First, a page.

1✉ National Malaria Control Program, Ministry of Health and Social Action, Aimé Césaire Street, Fann Résidence, Dakar, Sénégal
2Center of Excellence for Emerging and Zoonotic Animal Disease, CEEZAD, Kansas State University, KSU, Office Park, 1800 Kimball Ave, Suite 130, Manhattan, KS, 66502, USA
3OMS Consultant, France
4IRD, IRD, Le sextant, 13572 Marseille, France
520130 Cargèse, France
6IRD, Ambassade de France, Services Culturels, 29 Thanon Sthorn Tai, 10120 Bangkok, Thailand
734770 Gigean, France
2018 - Volume: 58 Issue: 3 pages: 754-758https://doi.org/10.24349/acarologia/20184268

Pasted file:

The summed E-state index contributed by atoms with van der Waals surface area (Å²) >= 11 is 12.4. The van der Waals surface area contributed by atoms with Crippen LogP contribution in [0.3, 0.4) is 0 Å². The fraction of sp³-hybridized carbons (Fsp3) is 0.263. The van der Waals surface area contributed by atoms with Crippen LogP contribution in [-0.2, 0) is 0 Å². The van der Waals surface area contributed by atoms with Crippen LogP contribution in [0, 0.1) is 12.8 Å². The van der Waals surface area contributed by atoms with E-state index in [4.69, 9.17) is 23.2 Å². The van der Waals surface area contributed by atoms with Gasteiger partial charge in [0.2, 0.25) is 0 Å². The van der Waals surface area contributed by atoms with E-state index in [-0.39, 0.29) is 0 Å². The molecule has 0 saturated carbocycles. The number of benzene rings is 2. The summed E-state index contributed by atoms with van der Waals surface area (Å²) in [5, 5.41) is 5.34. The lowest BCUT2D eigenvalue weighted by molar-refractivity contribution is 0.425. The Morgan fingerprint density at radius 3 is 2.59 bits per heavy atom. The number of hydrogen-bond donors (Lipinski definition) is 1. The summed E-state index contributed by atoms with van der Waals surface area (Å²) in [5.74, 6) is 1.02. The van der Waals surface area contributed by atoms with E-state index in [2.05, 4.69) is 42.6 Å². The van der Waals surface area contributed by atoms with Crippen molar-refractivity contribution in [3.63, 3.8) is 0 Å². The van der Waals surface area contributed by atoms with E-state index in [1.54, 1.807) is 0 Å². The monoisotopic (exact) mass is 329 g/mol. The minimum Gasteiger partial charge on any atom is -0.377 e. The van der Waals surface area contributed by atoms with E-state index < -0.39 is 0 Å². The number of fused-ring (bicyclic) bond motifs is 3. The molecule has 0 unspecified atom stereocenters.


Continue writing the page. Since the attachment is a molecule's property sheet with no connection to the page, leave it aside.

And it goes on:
Jean-Louis Camicas passed away on September 24, 2017; he was 77 years old. With this passing, the Scientific World lost one of the best medical entomologists and last specialists of medical acarology. After graduating from Alfort Veterinary School in 1962, he joined the Department of Health of the Oversea Research Scientific and Technical Office (ORSTOM) in 1964 as an ORSTOM student and was already involved with the fascinating study of blackfly pre-imaginal stages, organisms that he became familiar with early-on and that he found passionate. After his training was completed in 1966 at the “anti tse-tse school” of Muraz Center, Bobo Dioulasso (Haute Volta), today the National Research Program for African human Trypanosomiasis Control, mentored by Doctor Jean Coz, ORSTOM asked him to lead the “tick-borne diseases” program. To take on this task, he trained in the laboratory of Professor Michel Lamontellerie, Medical Doctor of the Army, in Bobo Dioulasso, 1966.